Shining light on Baptist clergy sex abuse  
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With this many Baptist roadblocks, most clergy child molesters will stay hidden.

Roadblocks to making known a minister’s sexual abuse of a kid are roadblocks to protecting other kids.

May 2004   First Baptist Church of Farmers Branch music minister James A. Moore is contacted to find out whether he will be helpful. Moore confirms to J.S. that, years ago, he knew about minister Tommy Gilmore’s sexual contact with Christa Brown when she was a girl in the youth group, but Moore asserts that the “relationship” was “consensual” and that there’s no reason to bring it up. For a minister to characterize the sexual abuse of a minor as “consensual” is ignorant and appalling, particularly since he was given a chance to think about it and contacted a second time.

This sort of ministerial harshness would deter some victims’ abuse reports at the very start.

July 2004   With the help of a woman who had previously addressed a Baptist committee on sex abuse, I submit a written report to leaders at First Baptist Church of Farmers Branch (FBCFB), the Southern Baptist Convention (SBC), the Baptist General Convention of Texas (BGCT), the Dallas Baptist Association, and First Baptist Church of Tyler. Following guidelines in the BGCT’s booklet, “Broken Trust,” I request an apology, counseling costs, the entry of Gilmore’s name in the BGCT’s list of clergy offenders, press statements in cities where Gilmore has worked, “crisis guidance” from the BGCT to educate the church on appropriate handling of an abuse report, and some sort of symbolic gesture of support for victims. I do not make any threat of a lawsuit; nor do I request any payment for damages. (The BGCT provides a 2-year program of "restoration" counseling for clergy perpetrators and their spouses...why not for the victims?)

  Is the BGCT's booklet just a tool for deception to make victims think the BGCT will handle things, when in reality, the BGCT doesn't even attempt to warn people in other congregations about a clergy child molester?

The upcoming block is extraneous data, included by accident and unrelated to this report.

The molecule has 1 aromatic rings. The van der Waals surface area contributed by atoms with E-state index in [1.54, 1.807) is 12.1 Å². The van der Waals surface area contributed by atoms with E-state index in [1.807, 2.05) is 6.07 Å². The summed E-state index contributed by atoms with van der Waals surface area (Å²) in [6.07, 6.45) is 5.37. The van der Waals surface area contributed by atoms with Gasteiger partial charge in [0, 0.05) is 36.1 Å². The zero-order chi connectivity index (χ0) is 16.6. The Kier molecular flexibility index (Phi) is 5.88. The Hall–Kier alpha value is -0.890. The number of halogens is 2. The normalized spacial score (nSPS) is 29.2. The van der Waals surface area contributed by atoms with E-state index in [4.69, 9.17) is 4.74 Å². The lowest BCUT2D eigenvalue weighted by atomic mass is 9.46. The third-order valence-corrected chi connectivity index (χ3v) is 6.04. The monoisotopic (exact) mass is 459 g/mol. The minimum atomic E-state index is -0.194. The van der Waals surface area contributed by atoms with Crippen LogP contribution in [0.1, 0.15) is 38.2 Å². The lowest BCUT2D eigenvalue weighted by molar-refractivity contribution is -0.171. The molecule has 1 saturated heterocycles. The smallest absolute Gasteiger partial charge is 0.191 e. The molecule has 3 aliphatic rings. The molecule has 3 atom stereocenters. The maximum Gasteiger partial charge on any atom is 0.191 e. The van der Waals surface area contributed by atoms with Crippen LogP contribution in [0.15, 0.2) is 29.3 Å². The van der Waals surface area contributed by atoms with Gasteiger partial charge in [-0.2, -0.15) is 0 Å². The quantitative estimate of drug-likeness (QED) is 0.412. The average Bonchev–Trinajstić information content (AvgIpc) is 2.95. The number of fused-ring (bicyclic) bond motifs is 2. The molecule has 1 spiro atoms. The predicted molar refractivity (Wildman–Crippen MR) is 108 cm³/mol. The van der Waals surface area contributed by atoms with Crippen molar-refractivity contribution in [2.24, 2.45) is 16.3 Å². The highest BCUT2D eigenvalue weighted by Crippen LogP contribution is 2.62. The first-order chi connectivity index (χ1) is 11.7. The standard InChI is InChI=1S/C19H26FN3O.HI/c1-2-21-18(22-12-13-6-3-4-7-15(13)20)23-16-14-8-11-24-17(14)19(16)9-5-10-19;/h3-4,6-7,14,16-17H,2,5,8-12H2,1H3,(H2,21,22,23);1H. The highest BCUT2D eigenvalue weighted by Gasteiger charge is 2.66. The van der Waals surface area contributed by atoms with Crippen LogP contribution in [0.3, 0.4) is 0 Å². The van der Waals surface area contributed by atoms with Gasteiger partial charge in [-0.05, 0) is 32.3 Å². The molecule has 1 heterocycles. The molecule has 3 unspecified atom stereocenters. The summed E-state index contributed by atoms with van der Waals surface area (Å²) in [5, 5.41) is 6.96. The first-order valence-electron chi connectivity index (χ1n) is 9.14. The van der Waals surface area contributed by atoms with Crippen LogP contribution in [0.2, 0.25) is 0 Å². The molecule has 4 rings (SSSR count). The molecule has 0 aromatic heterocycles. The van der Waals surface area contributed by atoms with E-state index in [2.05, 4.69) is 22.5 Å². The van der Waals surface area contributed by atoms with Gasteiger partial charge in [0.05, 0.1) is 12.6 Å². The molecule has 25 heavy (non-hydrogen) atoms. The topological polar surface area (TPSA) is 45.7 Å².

Through its attorney, the Southern Baptist Convention responds by letter stating that it has NO RECORD that Gilmore is in a ministerial position in any church.  Even if the SBC had no record, couldn’t they have made the effort to find him?

Was telling me there was no record an attempt to mislead me into thinking Gilmore wasn’t a minister anymore - when in reality he was?

Aug. 2004   First Baptist Church of Farmers Branch responds by letter from its attorney stating that they may seek “recourse” against me if I pursue the matter. I am shocked that the church I grew up in would threaten to sue me, particularly since the music minister has substantiated my story. The church’s hostile response sends me into a bottomless black hole. Eventually, I begin to wonder how many other victims this attorney has intimidated back into silence. And how many child-molesting ministers have been allowed to continue because of this attorney’s threats against those who report them? This attorney, Stephen Wakefield of Burford & Ryburn, is the same attorney who, for many years, has represented the largest state-wide Baptist organization in the country, the BGCT. So it’s reasonable to assume that denominational leaders approve of such bullying tactics against clergy abuse victims. In fact, when the BGCT says it provides "crisis guidance" to churches, it appears to mean nothing more than that the BGCT provides a referral to Wakefield, who will then work to make the problem go away for the church by trying to intimidate and bully the victim. This makes the BGCT's notion of "crisis guidance" at best a pathetic joke and alternatively another tool for deception. I decide to enlist the assistance of an attorney-friend.

The church's threat seems a transparent attempt to silence me through intimidation. If those who report clergy-predators are silenced, the predators stay hidden and other kids remain at risk.

Oct. 2004   FBCFB deletes from its website its long-standing motto, “Growing Together in Christ for Over 130 Years.” It appears the church is positioning itself for a judgment-proofing tactic of contending that the current church is not the same as the church in which the abuse occurred. (In 2007, the church again placed information on its website about its long history. Too bad it's such a tainted history.)

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